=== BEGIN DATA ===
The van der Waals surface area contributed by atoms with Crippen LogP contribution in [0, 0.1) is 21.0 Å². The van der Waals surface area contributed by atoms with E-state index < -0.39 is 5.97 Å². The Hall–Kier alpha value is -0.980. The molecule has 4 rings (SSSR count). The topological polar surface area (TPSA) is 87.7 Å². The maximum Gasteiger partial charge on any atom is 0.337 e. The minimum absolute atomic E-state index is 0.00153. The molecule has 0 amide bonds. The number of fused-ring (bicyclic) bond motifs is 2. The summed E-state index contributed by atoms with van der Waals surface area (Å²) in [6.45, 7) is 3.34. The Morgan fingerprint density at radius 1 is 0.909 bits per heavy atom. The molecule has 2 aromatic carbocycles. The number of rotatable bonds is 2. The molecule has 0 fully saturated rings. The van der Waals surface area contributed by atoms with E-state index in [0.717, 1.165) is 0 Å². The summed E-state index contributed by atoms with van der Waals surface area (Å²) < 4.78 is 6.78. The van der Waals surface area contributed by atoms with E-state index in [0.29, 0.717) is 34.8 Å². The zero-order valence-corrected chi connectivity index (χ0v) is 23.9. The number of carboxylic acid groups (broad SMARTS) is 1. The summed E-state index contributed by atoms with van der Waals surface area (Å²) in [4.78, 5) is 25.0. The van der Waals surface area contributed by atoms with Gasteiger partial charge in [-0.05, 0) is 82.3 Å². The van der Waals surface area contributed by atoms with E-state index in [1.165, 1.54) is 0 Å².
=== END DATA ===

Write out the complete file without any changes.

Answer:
The van der Waals surface area contributed by atoms with Crippen LogP contribution in [0, 0.1) is 21.0 Å². The van der Waals surface area contributed by atoms with E-state index < -0.39 is 5.97 Å². The Hall–Kier alpha value is -0.980. The molecule has 4 rings (SSSR count). The topological polar surface area (TPSA) is 87.7 Å². The maximum Gasteiger partial charge on any atom is 0.337 e. The minimum absolute atomic E-state index is 0.00153. The molecule has 0 amide bonds. The number of fused-ring (bicyclic) bond motifs is 2. The summed E-state index contributed by atoms with van der Waals surface area (Å²) in [6.45, 7) is 3.34. The Morgan fingerprint density at radius 1 is 0.909 bits per heavy atom. The molecule has 2 aromatic carbocycles. The number of rotatable bonds is 2. The molecule has 0 fully saturated rings. The van der Waals surface area contributed by atoms with E-state index in [0.717, 1.165) is 0 Å². The summed E-state index contributed by atoms with van der Waals surface area (Å²) < 4.78 is 6.78. The van der Waals surface area contributed by atoms with E-state index in [0.29, 0.717) is 34.8 Å². The zero-order valence-corrected chi connectivity index (χ0v) is 23.9. The number of carboxylic acid groups (broad SMARTS) is 1. The summed E-state index contributed by atoms with van der Waals surface area (Å²) in [4.78, 5) is 25.0. The van der Waals surface area contributed by atoms with Gasteiger partial charge in [-0.05, 0) is 82.3 Å². The van der Waals surface area contributed by atoms with E-state index in [1.165, 1.54) is 0 Å².